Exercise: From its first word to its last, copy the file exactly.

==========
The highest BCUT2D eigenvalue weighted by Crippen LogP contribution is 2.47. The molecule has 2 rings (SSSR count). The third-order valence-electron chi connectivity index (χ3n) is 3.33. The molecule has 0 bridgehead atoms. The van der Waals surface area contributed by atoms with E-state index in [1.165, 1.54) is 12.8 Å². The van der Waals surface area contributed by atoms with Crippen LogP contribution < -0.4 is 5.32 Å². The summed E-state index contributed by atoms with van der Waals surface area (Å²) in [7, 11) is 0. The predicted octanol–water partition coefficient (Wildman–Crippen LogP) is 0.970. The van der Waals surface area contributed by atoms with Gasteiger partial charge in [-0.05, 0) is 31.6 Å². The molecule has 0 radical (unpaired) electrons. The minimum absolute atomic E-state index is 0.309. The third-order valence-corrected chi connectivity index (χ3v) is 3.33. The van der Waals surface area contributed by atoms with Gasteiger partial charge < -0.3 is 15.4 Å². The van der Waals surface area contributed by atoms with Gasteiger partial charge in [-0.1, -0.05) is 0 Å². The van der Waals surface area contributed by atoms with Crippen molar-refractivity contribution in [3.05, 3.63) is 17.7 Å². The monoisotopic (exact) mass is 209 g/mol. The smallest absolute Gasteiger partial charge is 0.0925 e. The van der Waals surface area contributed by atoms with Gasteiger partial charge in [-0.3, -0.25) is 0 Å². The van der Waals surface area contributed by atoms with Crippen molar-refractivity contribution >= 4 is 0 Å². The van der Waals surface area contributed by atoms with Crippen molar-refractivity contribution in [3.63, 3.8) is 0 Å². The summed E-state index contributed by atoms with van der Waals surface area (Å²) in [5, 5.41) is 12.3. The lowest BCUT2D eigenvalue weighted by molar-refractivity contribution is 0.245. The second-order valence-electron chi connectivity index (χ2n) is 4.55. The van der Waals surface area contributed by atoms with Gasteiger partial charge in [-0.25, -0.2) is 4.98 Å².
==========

The highest BCUT2D eigenvalue weighted by Crippen LogP contribution is 2.47. The molecule has 2 rings (SSSR count). The third-order valence-electron chi connectivity index (χ3n) is 3.33. The molecule has 0 bridgehead atoms. The van der Waals surface area contributed by atoms with E-state index in [1.165, 1.54) is 12.8 Å². The van der Waals surface area contributed by atoms with Crippen LogP contribution < -0.4 is 5.32 Å². The summed E-state index contributed by atoms with van der Waals surface area (Å²) in [7, 11) is 0. The predicted octanol–water partition coefficient (Wildman–Crippen LogP) is 0.970. The van der Waals surface area contributed by atoms with Gasteiger partial charge in [-0.05, 0) is 31.6 Å². The molecule has 0 radical (unpaired) electrons. The minimum absolute atomic E-state index is 0.309. The third-order valence-corrected chi connectivity index (χ3v) is 3.33. The van der Waals surface area contributed by atoms with Gasteiger partial charge < -0.3 is 15.4 Å². The van der Waals surface area contributed by atoms with Gasteiger partial charge in [-0.1, -0.05) is 0 Å². The van der Waals surface area contributed by atoms with Crippen molar-refractivity contribution in [3.05, 3.63) is 17.7 Å². The monoisotopic (exact) mass is 209 g/mol. The smallest absolute Gasteiger partial charge is 0.0925 e. The van der Waals surface area contributed by atoms with Gasteiger partial charge in [-0.3, -0.25) is 0 Å². The van der Waals surface area contributed by atoms with Crippen molar-refractivity contribution >= 4 is 0 Å². The van der Waals surface area contributed by atoms with Crippen molar-refractivity contribution in [3.63, 3.8) is 0 Å². The summed E-state index contributed by atoms with van der Waals surface area (Å²) in [5, 5.41) is 12.3. The lowest BCUT2D eigenvalue weighted by molar-refractivity contribution is 0.245. The second-order valence-electron chi connectivity index (χ2n) is 4.55. The van der Waals surface area contributed by atoms with Gasteiger partial charge in [-0.25, -0.2) is 4.98 Å².